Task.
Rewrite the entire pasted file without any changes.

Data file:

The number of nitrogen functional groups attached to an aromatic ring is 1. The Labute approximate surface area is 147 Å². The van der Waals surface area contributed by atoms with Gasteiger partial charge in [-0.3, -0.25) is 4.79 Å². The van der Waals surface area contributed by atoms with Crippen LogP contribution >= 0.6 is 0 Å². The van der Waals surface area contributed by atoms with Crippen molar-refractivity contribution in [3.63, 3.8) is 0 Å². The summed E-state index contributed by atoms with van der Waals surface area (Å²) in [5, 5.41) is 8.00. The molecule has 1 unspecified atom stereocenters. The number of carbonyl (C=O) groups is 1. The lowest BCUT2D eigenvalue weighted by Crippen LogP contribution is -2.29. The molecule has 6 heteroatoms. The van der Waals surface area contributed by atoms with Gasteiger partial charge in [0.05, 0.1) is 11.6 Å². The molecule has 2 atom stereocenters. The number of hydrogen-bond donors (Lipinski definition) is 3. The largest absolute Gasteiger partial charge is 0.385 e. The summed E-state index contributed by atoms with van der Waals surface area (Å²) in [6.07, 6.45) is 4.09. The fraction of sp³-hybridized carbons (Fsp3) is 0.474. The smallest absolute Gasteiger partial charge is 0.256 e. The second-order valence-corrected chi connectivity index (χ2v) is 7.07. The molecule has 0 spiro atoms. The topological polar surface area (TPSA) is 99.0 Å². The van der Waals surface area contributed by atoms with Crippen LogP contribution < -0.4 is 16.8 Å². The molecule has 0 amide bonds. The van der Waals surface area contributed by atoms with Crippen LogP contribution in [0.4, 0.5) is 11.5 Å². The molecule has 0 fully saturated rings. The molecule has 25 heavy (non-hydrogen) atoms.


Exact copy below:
The number of nitrogen functional groups attached to an aromatic ring is 1. The Labute approximate surface area is 147 Å². The van der Waals surface area contributed by atoms with Gasteiger partial charge in [-0.3, -0.25) is 4.79 Å². The van der Waals surface area contributed by atoms with Crippen LogP contribution >= 0.6 is 0 Å². The van der Waals surface area contributed by atoms with Crippen molar-refractivity contribution in [3.63, 3.8) is 0 Å². The summed E-state index contributed by atoms with van der Waals surface area (Å²) in [5, 5.41) is 8.00. The molecule has 1 unspecified atom stereocenters. The number of carbonyl (C=O) groups is 1. The lowest BCUT2D eigenvalue weighted by Crippen LogP contribution is -2.29. The molecule has 6 heteroatoms. The van der Waals surface area contributed by atoms with Gasteiger partial charge in [0.05, 0.1) is 11.6 Å². The molecule has 2 atom stereocenters. The number of hydrogen-bond donors (Lipinski definition) is 3. The largest absolute Gasteiger partial charge is 0.385 e. The summed E-state index contributed by atoms with van der Waals surface area (Å²) in [6.07, 6.45) is 4.09. The fraction of sp³-hybridized carbons (Fsp3) is 0.474. The smallest absolute Gasteiger partial charge is 0.256 e. The second-order valence-corrected chi connectivity index (χ2v) is 7.07. The molecule has 0 spiro atoms. The topological polar surface area (TPSA) is 99.0 Å². The van der Waals surface area contributed by atoms with Crippen LogP contribution < -0.4 is 16.8 Å². The molecule has 0 amide bonds. The van der Waals surface area contributed by atoms with Crippen LogP contribution in [0.4, 0.5) is 11.5 Å². The molecule has 0 fully saturated rings. The molecule has 25 heavy (non-hydrogen) atoms.